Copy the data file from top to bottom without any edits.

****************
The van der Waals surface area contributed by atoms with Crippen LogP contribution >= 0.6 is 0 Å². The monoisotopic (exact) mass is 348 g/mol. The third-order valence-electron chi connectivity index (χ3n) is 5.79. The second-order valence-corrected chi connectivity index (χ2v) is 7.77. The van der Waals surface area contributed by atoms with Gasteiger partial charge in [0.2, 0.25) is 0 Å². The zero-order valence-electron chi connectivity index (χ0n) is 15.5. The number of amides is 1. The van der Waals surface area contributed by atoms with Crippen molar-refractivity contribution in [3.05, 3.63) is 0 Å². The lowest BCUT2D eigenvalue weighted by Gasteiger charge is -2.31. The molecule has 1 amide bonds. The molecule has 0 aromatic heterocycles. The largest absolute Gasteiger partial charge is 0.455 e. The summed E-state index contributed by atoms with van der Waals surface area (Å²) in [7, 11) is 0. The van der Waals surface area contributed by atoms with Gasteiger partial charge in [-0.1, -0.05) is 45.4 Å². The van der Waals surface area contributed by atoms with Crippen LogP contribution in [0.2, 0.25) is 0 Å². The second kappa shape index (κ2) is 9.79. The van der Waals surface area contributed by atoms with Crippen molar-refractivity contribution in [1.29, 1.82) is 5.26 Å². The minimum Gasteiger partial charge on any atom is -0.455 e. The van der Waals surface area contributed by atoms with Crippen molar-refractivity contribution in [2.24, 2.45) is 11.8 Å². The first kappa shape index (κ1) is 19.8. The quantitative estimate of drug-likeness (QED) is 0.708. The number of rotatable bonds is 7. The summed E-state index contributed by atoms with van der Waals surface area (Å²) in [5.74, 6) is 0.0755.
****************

The van der Waals surface area contributed by atoms with Crippen LogP contribution >= 0.6 is 0 Å². The monoisotopic (exact) mass is 348 g/mol. The third-order valence-electron chi connectivity index (χ3n) is 5.79. The second-order valence-corrected chi connectivity index (χ2v) is 7.77. The van der Waals surface area contributed by atoms with Gasteiger partial charge in [0.2, 0.25) is 0 Å². The zero-order valence-electron chi connectivity index (χ0n) is 15.5. The number of amides is 1. The van der Waals surface area contributed by atoms with Crippen molar-refractivity contribution in [3.05, 3.63) is 0 Å². The lowest BCUT2D eigenvalue weighted by Gasteiger charge is -2.31. The molecule has 1 amide bonds. The molecule has 0 aromatic heterocycles. The largest absolute Gasteiger partial charge is 0.455 e. The summed E-state index contributed by atoms with van der Waals surface area (Å²) in [7, 11) is 0. The van der Waals surface area contributed by atoms with Gasteiger partial charge in [-0.1, -0.05) is 45.4 Å². The van der Waals surface area contributed by atoms with Crippen LogP contribution in [0.2, 0.25) is 0 Å². The second kappa shape index (κ2) is 9.79. The van der Waals surface area contributed by atoms with Crippen molar-refractivity contribution in [1.29, 1.82) is 5.26 Å². The minimum Gasteiger partial charge on any atom is -0.455 e. The van der Waals surface area contributed by atoms with Crippen molar-refractivity contribution in [2.24, 2.45) is 11.8 Å². The first kappa shape index (κ1) is 19.8. The quantitative estimate of drug-likeness (QED) is 0.708. The number of rotatable bonds is 7. The summed E-state index contributed by atoms with van der Waals surface area (Å²) in [5.74, 6) is 0.0755.